Superiority of the Intellect
The philosophes claimed that humanity has the ability to perfect itself and society and that the state has the potential to be an instrument of that progress. Part of their criticism of the existing government was that it impeded such progress in its refusal to surrender power or resources to the people so that they could take control of their lives. The philosophes lamented the social conditions of contemporary France, but they remained confident that its people could attain happiness and improve living standards. Armed with these concepts and fortified by science and reason, the philosophes attacked Christian tradition and dogma, denouncing religious persecution and championing the idea of religious tolerance.
At the center of the belief in the superiority of the intellect was the Enlightenment reaction against traditional authority, namely the church and the ruling class. The philosophes claimed that rather than depend on these authorities for physical, spiritual, and intellectual needs, individuals could provide for themselves. By using their minds and demanding morality of themselves and others, people could actually change their realities for the better. This idea is evident in Rousseau’s The Social Contract and in the Declaration of Independence. It is expressed more subtly in Émile wherein a child’s education is designed to draw upon his unique...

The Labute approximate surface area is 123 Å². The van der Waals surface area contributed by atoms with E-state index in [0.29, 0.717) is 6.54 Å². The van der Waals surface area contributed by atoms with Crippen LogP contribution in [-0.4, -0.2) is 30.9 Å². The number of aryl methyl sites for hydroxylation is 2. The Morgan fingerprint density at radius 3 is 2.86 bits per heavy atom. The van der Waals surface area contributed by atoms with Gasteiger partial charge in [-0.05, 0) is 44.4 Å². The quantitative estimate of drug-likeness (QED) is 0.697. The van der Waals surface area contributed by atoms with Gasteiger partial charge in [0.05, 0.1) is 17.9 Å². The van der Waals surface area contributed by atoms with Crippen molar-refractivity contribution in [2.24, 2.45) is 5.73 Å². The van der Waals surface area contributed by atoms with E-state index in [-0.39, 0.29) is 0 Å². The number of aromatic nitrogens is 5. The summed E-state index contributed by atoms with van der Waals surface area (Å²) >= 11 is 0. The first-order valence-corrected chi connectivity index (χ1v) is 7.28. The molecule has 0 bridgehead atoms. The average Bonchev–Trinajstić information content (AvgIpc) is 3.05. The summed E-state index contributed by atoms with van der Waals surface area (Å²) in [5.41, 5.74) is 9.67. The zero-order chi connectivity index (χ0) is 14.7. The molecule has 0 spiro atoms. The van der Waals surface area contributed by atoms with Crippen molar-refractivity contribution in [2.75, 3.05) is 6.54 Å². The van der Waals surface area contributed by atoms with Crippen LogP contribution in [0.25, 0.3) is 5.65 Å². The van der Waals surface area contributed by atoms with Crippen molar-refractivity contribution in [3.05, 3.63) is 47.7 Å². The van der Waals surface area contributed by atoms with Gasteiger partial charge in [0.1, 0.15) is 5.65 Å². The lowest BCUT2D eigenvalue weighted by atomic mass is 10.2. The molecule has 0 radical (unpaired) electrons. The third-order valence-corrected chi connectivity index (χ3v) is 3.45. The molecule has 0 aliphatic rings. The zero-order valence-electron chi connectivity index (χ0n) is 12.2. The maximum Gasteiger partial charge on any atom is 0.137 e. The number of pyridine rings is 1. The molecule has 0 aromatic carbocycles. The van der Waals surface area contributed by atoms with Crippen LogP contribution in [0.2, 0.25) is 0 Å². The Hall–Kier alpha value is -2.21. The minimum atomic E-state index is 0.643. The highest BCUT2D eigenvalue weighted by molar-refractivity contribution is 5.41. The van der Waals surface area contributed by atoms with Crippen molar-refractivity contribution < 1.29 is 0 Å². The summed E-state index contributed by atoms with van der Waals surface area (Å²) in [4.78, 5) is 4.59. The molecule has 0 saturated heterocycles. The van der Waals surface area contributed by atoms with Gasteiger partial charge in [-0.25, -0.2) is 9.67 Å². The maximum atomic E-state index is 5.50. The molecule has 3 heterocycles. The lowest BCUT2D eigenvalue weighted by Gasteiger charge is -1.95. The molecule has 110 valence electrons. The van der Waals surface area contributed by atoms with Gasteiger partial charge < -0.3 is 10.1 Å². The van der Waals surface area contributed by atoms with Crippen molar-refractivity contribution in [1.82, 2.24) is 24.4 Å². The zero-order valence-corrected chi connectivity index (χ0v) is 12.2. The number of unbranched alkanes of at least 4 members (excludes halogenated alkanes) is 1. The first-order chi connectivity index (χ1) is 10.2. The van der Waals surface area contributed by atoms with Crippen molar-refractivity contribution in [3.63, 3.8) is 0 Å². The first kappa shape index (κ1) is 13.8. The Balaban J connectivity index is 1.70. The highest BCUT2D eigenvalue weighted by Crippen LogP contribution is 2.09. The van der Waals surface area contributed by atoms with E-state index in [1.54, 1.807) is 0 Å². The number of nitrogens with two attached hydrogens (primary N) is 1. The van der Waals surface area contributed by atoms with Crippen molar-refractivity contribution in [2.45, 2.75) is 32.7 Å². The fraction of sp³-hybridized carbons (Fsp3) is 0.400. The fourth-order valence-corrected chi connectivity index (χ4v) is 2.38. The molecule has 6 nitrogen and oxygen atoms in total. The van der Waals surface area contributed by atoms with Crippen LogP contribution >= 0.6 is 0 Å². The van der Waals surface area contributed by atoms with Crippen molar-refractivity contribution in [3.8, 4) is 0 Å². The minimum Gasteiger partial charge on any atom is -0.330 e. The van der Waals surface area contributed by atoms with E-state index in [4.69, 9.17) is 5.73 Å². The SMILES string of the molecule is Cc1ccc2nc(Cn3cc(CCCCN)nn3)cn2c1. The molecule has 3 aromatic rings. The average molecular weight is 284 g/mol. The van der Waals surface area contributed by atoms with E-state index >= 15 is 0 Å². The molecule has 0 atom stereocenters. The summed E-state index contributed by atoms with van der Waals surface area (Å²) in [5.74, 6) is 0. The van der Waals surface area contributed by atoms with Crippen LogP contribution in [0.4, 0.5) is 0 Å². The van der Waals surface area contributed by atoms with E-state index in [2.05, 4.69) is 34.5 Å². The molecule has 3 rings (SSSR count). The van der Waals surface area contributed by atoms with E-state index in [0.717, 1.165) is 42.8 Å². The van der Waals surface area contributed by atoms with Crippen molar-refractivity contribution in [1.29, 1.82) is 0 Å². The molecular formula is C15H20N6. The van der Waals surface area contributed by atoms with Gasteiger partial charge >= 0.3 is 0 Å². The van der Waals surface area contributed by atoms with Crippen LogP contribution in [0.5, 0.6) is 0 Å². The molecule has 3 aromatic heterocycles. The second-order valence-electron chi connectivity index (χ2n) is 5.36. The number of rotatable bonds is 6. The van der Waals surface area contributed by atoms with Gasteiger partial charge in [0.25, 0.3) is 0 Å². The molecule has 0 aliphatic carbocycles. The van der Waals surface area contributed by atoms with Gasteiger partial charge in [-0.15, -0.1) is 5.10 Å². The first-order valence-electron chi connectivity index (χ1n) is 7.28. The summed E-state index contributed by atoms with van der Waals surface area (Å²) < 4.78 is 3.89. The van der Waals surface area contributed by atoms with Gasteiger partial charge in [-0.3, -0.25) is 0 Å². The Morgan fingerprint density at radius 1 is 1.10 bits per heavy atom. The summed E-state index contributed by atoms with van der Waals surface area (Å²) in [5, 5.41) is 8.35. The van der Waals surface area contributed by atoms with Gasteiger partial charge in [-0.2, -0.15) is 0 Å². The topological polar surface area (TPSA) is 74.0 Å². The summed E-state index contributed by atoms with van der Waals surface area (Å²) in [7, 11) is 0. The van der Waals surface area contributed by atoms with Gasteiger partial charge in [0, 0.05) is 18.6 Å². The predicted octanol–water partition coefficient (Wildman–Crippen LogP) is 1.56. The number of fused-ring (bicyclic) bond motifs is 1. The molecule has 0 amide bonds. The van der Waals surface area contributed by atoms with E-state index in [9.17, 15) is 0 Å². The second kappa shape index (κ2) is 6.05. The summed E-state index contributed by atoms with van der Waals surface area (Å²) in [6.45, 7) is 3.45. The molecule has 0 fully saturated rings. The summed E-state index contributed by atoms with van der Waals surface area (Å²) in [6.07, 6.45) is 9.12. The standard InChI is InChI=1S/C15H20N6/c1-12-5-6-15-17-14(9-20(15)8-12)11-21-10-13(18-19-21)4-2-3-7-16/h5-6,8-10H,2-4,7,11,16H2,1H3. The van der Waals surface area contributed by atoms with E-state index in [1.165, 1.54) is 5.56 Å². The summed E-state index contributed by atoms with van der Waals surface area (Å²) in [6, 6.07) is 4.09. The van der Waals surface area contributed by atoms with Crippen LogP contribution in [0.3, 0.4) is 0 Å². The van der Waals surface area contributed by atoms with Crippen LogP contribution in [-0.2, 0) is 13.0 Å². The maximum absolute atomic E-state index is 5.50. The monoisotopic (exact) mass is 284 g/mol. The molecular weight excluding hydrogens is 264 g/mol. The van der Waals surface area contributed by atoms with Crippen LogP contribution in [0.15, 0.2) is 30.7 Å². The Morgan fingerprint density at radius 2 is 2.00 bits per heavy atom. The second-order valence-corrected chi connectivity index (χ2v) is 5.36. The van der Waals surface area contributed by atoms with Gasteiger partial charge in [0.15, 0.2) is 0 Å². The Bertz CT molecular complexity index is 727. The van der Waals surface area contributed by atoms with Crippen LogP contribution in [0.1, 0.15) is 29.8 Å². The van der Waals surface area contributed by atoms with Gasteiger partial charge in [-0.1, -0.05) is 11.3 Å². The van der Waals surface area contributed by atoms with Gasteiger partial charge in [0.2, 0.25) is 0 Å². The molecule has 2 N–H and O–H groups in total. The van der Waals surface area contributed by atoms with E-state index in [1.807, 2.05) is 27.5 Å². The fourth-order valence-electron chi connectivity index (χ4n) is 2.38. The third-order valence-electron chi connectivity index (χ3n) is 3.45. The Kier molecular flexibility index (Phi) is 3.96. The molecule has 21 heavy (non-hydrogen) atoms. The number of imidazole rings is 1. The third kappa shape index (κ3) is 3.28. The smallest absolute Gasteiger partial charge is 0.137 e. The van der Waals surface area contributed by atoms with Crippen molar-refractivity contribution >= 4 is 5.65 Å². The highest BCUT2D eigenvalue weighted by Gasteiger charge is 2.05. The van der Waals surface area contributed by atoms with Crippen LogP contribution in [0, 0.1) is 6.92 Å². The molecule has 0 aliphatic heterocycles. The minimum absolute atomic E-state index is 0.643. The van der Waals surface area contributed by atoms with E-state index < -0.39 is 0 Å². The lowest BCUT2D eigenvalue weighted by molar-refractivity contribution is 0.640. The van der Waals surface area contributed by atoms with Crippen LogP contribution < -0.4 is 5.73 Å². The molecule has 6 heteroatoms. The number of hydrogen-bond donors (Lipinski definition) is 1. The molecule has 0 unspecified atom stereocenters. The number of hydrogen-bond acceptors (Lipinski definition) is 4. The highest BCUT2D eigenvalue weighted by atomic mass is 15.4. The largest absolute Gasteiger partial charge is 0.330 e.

(The entire section is 560 words.)